Also, remember that when 9 is pressed for an external line the PBX
has been pre-programmed to pick up the fax line first and when this
happens the ADSL connection drops and doesn't come back online again
until that line has been freed up.

When they told me about the problems I started troubleshooting and
took the ADSL modem downstairs again and connected to internet fine
from there, but as soon as the fax line is picked up by someone
pressing 9 it causes the ADSL connection to drop. The internet
connection also drops when the fax line is rung from outside and is
picked up.

The only thing I didn't do that might be causing the problem is
disconnect the extension that runs from downstairs to upstairs in
case I did puncture one of the wires with the staple gun and that is
causing the problems.

What I think also might be the problem is that I didn't use a Master
Socket for the initial socket downstairs that is connected straight
into the Network Distribution box - should I have used one there?

Should I have disconnected the wires coming into the Network
Distribution box and run them straight into a Master Socket and from
there should I run them back to the Network Distribution box?
a) I don't think that would really make any difference though would
it?
b) If I do wire straight from incoming wires to a new Master Socket
should I then wire straight from there to the PBX and skip the
Network Distribution box?

I'll be replacing the initial short length of wire from Network
Distribution box to extension socket to make sure it's not a bad
length of wire and/or socket - should I definitely use a Master
Socket?

As I had an extension socket wired straight from the Network
Distribution box shouldn't any calls made through this socket have
been routed straight out without having to go through the PBX or is
this because I never used a Master Socket in the first instance or is
it something else? Or is it that the Network Distribution box is
connected to the PBX anyway and because it's all connected phone
calls goes through the PBX? How can the 'wire' differentiate between
phone & ADSL signals and not send the ADSL signal via the PBX or is
this where a Master Socket would come into play?

I didn't have a Master Socket when I first went there - I'm hoping
that's the only problem and that a fiver spent buying a Master Socket
in the first instance would have saved me all this time & grief...
I'm a bit more knowledgeable now I think, but then again if a Master
Socket doesn't sort it out and it's not the wiring I'm wells & truly
clueless and will have to call in 'an expert' from BT!


Why haven't you disconnected the line from the PBX????

If you can't do that get a filter in line between the NTTP, where you have
apparently teed on, & the PBX...

Next time leave it to someone whe actually knows what they are doing


  #5  
Old December 16th 04, 10:05 AM posted to uk.telecom,uk.telecom.broadband
Alex Monro
external usenet poster
 
Posts: 20
Default How to identify a line where broadband has been enabled on when there are multiple lines going into a PBX?

Conor McKeown wrote:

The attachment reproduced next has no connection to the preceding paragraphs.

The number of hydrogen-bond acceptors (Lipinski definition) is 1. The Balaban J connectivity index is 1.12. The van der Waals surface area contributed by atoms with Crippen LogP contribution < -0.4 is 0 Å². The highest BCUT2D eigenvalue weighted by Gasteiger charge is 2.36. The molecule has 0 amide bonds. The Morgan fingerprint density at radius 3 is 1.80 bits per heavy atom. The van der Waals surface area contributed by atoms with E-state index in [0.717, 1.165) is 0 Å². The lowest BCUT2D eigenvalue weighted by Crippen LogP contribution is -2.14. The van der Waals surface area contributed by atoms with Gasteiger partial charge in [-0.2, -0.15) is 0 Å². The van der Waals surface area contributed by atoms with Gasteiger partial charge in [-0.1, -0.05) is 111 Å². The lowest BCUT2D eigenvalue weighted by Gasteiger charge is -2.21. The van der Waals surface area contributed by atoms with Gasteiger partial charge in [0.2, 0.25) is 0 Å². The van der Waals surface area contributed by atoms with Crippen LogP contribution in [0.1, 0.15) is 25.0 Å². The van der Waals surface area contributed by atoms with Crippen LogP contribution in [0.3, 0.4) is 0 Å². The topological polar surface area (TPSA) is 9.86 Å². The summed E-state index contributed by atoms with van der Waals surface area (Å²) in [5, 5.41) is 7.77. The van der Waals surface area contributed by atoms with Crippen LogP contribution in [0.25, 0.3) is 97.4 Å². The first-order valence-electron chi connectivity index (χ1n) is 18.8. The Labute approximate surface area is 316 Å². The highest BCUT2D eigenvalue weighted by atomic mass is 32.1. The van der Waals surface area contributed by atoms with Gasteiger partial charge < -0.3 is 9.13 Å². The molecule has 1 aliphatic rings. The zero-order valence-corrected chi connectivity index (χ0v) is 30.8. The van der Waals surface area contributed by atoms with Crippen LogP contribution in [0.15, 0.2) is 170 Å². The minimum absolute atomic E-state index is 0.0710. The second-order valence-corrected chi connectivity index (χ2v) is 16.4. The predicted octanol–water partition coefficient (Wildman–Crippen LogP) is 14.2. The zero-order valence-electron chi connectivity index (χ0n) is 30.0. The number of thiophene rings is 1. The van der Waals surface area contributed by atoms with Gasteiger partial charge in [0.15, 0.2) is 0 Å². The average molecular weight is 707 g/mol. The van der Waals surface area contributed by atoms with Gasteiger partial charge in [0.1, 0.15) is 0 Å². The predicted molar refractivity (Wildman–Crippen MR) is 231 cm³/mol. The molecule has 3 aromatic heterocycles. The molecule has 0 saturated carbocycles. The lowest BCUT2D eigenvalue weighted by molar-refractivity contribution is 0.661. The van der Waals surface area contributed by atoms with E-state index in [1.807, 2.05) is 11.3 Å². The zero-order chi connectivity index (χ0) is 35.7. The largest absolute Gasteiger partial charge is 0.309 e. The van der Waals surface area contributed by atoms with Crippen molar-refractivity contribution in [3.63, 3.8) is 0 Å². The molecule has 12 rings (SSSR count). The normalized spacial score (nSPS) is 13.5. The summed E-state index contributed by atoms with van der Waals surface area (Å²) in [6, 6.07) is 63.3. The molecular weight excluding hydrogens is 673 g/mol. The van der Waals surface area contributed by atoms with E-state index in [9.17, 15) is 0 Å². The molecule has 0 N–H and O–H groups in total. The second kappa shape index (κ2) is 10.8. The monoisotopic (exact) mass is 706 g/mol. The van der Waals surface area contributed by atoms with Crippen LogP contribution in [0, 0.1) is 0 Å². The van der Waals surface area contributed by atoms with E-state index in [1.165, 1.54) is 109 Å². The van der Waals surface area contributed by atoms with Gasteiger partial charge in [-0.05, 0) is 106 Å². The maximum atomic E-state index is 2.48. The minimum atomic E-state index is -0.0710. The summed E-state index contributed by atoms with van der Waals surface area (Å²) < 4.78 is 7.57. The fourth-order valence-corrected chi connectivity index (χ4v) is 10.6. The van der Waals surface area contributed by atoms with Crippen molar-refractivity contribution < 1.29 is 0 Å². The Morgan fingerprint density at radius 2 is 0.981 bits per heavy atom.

Part deux, trois & cuatre...

I'm still having problems, but here's what I done so far and the problems
I have and what I'll do again when I have time in the next few days...

snip long rambling activity log

I couldn't see any mention of fitting an ADSL mircrofilter in that lot.
If you are still wanting to use the ADSL line for voice or fax, you'll
definitely need at least one of those.

If you're not sure about what you're doing, and wiring ADSL into a DP
with a PBX on the line certainly comes under the heading of unusual and
tricky jobs, maybe you should follow the suggestion of other posters
and get someone who does know to have a look.
--
Alex Monro, Exeter, UK The good thing about being a pessimist
alexm at pobox dot com (No HTML) is that you have more chance of a
Running on GNU/Linux (SuSE 8.2) pleasant surprise.
GPG key 68F8 6270 available from hkp://blackhole.pca.dfn.de
  #6  
Old December 16th 04, 12:54 PM posted to uk.telecom,uk.telecom.broadband
Mike GW8IJT
external usenet poster
 
Posts: 3
Default How to identify a line where broadband has been enabled on when there are multiple lines going into a PBX?

"Conor McKeown" wrote in message
...
Part deux, trois & cuatre...

I'm still having problems, but here's what I done so far and the

problems I
have and what I'll do again when I have time in the next few days...

I identified the fax line and connected an old extension socket to

this
direct from the Network Distribution box using 2 wires of an old piece

of
wire that was lying about in their office (possible error number 1)
I then put the ADSL filter onto this line and internet worked fine
I then ran an extension with new cable to the part of the office that

is
occupied and put a new ADSL filter on there and internet worked fine

from
there also when I connected up the ADSL modem there Having said this,

almost
at the end of the cable run (about 30m) the staple gun slipped and I

went
straight through the middle of the cable.


Remove the damaged cable & replace it, you've obviously messed it up.
Regards Mike.

--
The best thing about Christmas is when it's over.